Prominent NYT Columnist Tells Biden To Step Aside: ‘He Is Not Up For This’

Ezra Klein laid out an alternative plan for Democrats on his popular podcast.

Ezra Klein, a prominent liberal columnist for The New York Times, published an audio essay Friday making his case against President Joe Biden for the Democratic nomination, saying he should withdraw from the race and allow delegates to pick from a slate of candidates with a better shot at defeating Donald Trump in November.

“We had to wait till this year — till now, really — to see Biden even begin to show what he’d be like on the campaign trail. And what I think we’re seeing is that he is not up for this,” Klein said on his popular semi-weekly podcast, “The Ezra Klein Show.”

You can listen to the episode and read a full transcript of it here.

The possibility Klein lays out is one many loyalist Democrat voters possibly haven’t considered, and his influence shouldn’t be discounted; he has one of the most popular shows on Apple Podcast’s Society & Culture charts, and a 2021 analysis found that among Biden staffers, he was one of the most commonly followed political writers on Twitter, now known as X.

Klein takes time to honor Biden for having a successful first term, applauding him for working the progressive ideas of Sens. Bernie Sanders (I-Vt.) and Elizabeth Warren (D-Mass.) into his policies, passing legislation Democrats have struggled for years to get off the ground and ― despite conservative talking points ― maintaining a strong economy that’s outpacing that of Europe and China.

President Joe Biden speaks from the White House on Friday.
President Joe Biden speaks from the White House on Friday.
Anna Moneymaker via Getty Images

“I want to say this clearly: I like Biden. I think he’s been a good president. I think he is a good president,” Klein said on his show. “I don’t like having this conversation. And I know a lot of liberals, a lot of Democrats are going to be furious at me for this show.”

“But here’s the thing,” Klein argued. “I can now point you to moments when he is faltering in his campaign for the presidency because his age is slowing him. This distinction between the job of the presidency and the job of running for the presidency keeps getting muddied, including by Biden himself.”

The episode’s release comes a week after a special counsel report on Biden’s handling of classified documents cleared him of any wrongdoing but made damning comments on his mental acuity, citing his struggles to remember key moments of his presidency and vice presidency. An outraged Biden held a surprise press conference that evening, asking “how in the hell dare” the special counsel claim he’d forgotten the year his son died.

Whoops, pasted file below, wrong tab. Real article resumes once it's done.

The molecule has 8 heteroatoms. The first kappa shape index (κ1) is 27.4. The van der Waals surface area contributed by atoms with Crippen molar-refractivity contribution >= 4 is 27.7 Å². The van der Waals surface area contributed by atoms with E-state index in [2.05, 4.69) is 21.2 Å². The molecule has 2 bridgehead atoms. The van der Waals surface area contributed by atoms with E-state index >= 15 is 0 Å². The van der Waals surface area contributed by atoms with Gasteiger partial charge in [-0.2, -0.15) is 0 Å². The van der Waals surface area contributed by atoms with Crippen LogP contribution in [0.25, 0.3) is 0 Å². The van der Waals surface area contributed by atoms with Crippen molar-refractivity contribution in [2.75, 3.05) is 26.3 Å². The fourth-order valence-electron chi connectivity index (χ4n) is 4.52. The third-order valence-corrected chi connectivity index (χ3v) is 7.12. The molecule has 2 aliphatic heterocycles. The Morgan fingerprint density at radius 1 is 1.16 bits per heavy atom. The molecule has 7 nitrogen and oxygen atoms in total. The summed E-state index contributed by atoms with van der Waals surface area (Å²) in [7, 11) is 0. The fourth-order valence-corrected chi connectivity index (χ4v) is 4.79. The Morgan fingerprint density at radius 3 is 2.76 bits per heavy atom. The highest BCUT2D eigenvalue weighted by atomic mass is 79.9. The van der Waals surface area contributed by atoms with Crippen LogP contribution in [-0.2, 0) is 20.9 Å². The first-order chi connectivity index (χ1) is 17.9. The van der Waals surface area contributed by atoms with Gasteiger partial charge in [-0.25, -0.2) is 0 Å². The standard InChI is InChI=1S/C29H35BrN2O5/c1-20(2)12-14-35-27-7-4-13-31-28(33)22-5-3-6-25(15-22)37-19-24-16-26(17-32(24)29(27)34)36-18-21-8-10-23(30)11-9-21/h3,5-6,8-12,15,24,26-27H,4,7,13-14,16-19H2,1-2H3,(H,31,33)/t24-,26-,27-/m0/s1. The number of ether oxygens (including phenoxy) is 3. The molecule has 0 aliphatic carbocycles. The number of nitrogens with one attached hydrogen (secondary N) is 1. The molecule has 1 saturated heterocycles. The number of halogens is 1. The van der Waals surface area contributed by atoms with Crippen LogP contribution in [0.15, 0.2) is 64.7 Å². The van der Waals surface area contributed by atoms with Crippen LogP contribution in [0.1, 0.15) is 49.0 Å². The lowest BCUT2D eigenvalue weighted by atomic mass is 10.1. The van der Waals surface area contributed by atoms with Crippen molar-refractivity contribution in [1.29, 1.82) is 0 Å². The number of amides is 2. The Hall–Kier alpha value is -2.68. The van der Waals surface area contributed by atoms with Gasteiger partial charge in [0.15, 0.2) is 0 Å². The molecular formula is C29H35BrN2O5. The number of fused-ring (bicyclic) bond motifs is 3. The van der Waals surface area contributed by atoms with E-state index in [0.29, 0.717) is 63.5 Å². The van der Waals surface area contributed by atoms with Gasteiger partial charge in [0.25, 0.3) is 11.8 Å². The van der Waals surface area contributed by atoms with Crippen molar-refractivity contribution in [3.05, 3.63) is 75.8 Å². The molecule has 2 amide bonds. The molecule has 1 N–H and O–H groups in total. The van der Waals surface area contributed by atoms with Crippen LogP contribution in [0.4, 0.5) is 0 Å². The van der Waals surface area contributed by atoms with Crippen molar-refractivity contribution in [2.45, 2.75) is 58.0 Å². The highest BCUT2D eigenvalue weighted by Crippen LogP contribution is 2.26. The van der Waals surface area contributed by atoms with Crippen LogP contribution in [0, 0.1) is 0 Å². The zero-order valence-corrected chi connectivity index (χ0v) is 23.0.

But while addressing claims about his mental fitness and memory, Biden flubbed a reference to Egyptian President Abdel-Fattah el-Sisi, calling him the president of Mexico. Biden has made similar mix-ups before, Klein noted, and that’s clearly weighing on voters.

“None of these matter much on their own. The human mind just does this,” he said. “But it does it more as you get older. And they do matter collectively.

“Voters believe Biden is too old for the job he seeks. He needs to persuade them otherwise, and he is failing at that task — arguably the central task of his re-election campaign.”

Klein then lays out what he thinks is the best path forward: Former President Barack Obama and other powerful voices in Biden’s inner circle convince him to end his campaign and let delegates at the Democratic National Convention pick from an array of other big names in the party. Klein points to Vice President Kamala Harris as an obvious option but also names several others, given her own low approval ratings.

“There is a ton of talent in the Democratic Party right now: Gretchen Whitmer, Wes Moore, Jared Polis, Gavin Newsom, Raphael Warnock, Josh Shapiro, Cory Booker, Ro Khanna, Pete Buttigieg, Gina Raimondo, Alexandria Ocasio-Cortez, Chris Murphy, Andy Beshear, J.B. Pritzker — the list goes on,” he says.

The concept may seem foreign to modern voters, he writes, but it was commonplace for presidential nominations up until the 1970s, with both Abraham Lincoln and Franklin D. Roosevelt winning nominations in similar ways.

Klein admits that the many polls showing a Trump victory over Biden could be proven wrong in November but argues a Biden nomination it’s just not worth the risk.

“There’s an anti-MAGA majority in this country and they will come out to stop Trump. And I think that might be true. I still think Biden might win against Trump, even with all I’ve said,” Klein conceded. “It’s just that there’s a very good chance he might lose. Maybe even better than even odds. And Trump is dangerous. I want better odds than that.”

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